Set over one summer, the film follows precocious six-year-old Moonee as she courts mischief and adventure with her ragtag playmates and bonds with her rebellious but caring mother, all while living in the shadows of Walt Disney World.
Halley lives with her six year old daughter Moonee in a budget motel along one of the commercial strips catering to the Walt Disney World tourist clientele outside Orlando, Florida. Halley, who survives largely on welfare, has little respect for people, especially those who cross her, it an attitude that she has passed down to Moonee, who curses and gives the finger like her mother. Although the motel's policy is not to allow long term rentals, Bobby, the motel manager, has made arrangements for people like Halley to live there while not undermining the policy as he realizes that many such tenants have no place to go otherwise. Halley, Moonee and Moonee's friends, who live in the motel or others like it along the strip and who she often drags into her disruptive pranks, are often the bane of Bobby's existence, but while dealing with whatever problem arises, Bobby has a soft spot especially for the children and thus, by association, their parents, as he knows that Moonee and others ...Written by
It was chosen by both the National Board of Review and American Film Institute as one of the top 10 films of the year. Dafoe earned Best Supporting Actor nominations at the Golden Globes, BAFTA Awards, and Academy Awards. See more »
At one point when Mooney takes a bath, she is wearing a necklace with pink flowers on it. A few scenes later, you see Halley buy her that necklace after selling the magic bracelets. See more »
"This film is not authorized, sponsored, endorsed, produced, or distributed by, or in any way officially associated with the Walt Disney Company, Walt Disney World Resort in Florida, Disney Enterprises, Inc., or any of its subsidiaries or its affiliates." See more »
Childhood is the most important & innocent chapter in each of our lives. Its where we begin to understand what the world is all about. Its where we learn to speak & when to speak what & hope to get into a school where education makes us realize how the world functions.
Now imagine, a Childhood in a purple painted, unclean Motel in Florida, which, incidentally enough, is close to Disney World, a dream of every child out there (mine too as a kid, and I did go there). But the trip to Disney World isn't possible for all & 'The Florida Project' is about such kids, who despite knowing there is magic awaiting for them, have no option but to create a world of magic without any fireworks. Writer-Director Sean Baker delivers one of the FINEST films ever on childhood & shows us a side of a America, not many us usually stumble on in cinema. And guess what, this realistic & affecting film, is among this year's very best films!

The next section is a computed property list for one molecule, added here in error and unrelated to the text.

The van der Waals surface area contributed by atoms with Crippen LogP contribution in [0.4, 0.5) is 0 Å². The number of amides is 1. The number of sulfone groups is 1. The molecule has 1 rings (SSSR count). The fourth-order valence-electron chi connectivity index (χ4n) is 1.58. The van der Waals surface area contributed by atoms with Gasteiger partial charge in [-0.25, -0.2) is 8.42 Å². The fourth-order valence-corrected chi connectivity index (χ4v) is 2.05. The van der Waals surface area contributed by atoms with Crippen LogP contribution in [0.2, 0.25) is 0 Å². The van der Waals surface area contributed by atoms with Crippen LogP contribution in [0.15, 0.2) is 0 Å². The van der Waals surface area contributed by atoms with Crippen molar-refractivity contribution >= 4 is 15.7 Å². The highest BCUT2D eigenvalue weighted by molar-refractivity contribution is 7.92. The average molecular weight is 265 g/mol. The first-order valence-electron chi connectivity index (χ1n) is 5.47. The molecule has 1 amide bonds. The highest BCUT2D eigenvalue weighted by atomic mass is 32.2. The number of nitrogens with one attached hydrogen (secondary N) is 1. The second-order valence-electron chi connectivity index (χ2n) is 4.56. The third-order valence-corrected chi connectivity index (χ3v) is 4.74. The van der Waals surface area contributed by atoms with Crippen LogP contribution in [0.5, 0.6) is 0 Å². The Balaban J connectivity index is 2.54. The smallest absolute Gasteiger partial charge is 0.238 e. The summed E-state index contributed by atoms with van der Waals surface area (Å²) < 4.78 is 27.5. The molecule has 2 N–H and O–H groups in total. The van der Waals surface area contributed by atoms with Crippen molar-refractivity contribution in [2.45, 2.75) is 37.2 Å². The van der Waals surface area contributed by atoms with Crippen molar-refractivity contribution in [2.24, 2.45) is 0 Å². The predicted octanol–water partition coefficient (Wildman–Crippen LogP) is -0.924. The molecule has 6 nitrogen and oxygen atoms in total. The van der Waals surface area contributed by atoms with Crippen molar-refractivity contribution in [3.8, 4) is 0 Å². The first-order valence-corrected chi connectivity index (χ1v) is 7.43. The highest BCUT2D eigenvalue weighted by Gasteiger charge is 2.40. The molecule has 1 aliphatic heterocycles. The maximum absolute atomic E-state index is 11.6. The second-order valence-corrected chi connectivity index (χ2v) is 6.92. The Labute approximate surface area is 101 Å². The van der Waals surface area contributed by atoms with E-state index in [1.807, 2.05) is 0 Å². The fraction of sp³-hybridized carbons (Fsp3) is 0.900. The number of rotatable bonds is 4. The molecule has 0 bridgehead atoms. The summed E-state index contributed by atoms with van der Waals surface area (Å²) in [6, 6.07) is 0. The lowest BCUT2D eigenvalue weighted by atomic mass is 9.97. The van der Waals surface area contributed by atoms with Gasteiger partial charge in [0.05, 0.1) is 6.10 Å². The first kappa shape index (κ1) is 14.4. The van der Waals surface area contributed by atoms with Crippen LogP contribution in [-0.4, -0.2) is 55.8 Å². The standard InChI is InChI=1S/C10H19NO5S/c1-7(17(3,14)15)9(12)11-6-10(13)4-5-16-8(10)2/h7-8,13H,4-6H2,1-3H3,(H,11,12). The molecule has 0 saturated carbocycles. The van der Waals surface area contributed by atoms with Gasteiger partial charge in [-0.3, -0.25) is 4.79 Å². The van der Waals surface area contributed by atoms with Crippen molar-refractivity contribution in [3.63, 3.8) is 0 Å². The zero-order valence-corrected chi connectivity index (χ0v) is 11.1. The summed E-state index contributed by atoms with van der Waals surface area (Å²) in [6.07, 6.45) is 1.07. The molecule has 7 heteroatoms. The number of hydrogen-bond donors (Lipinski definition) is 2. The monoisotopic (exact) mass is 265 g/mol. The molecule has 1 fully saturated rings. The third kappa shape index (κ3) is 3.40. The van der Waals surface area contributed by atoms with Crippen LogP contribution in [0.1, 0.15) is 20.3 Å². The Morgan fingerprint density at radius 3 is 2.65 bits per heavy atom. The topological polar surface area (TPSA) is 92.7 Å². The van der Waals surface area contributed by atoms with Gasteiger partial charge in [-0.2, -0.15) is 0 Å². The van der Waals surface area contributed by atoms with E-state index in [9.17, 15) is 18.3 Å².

'The Florida Project' Synopsis: Set over one summer, the film follows precocious 6-year-old Moonee (An Astonishing Brooklynn Kimberly Prince) as she courts mischief and adventure with her ragtag playmates and bonds with her rebellious but caring mother (A Fantastic Bria Vinaite), all while living in the shadows of Disney World.
'The Florida Project' is about creating the magic in the world you've born too. Moonee, the protagonist, is foul-mouthed, brash & adventurous. She may not have a school to go to or a family to support her needs, but that doesn't stop her from being fun. She finds her joy in spending time with her mother or creating a ruckus with her ragtag playmates (who also live the same life as hers) or bullying the Motel's Manager Bobby (Willem Dafoe, In A Career-Best Performance). She also binges in ice cream & sometimes, a pizza (minus pepperoni, despite that being the topping she craves for, but its expensive). Moonee makes the most of what she has & reminds us how childhood is what we make out of them. With or Without money, with or without education or, with or without, of course, Disney World.
Baker & Chris Bergoch's Screenplay touches upon the bleakness & the monotony on the lives of the poor in America, with gut-wrenching honesty & believe it or not, laugh-out-loud humor. YES, you read that right! Despite the nothingness in the surroundings, 'The Florida Project' uses humor, for the most part, to tell its story. We watch the children go through the same old routine of life, but its shown with innocent humor & a sense of immovable circumstances. Baker & Bergoch's Screenplay is simply excellent. This is an important, affecting & heartfelt film, that really makes you think about kids out there & how one should help the underprivileged. And its done with a hammering impact! Baker's Direction is outstanding. His work is among the year's most compelling efforts. I seriously hope the Academy is brave enough to honor Baker & Co., for their exceptionally fine work here.
Alexis Zabe's Cinematography captures the claustrophobic setting with great results. Baker's Editing, also, is perfect. Art & Costume Design are fabulously done & add to the authenticity.
Performance-Wise: Willem Dafoe steals the show. Dafoe, an actor par excellence, delivers a career-best turn as Bobby, the Motel's Manager/Father to all his residents. His empathizing connection with Moonee, is the film's emotional core. Subtle & Masterfully Restrained, Dafoe redefines the power of Acting with his stellar work here. He's Oscar-Worthy from start to end. Academy, do him proud! Brooklynn Kimberly Prince is astonishing. She brings Moonee to life with right mix of innocence & brashness. Bria Vinaite, as the mother, does a fantastic job. Her portrayal is natural to the core! Valeria Cotto, Christopher Rivera & the rest lend remarkable support.
On the whole, 'The Florida Project' digs deep & takes a piece out of you. This is a brave film, that unfolds in sheer power. Two Big Thumbs Up!
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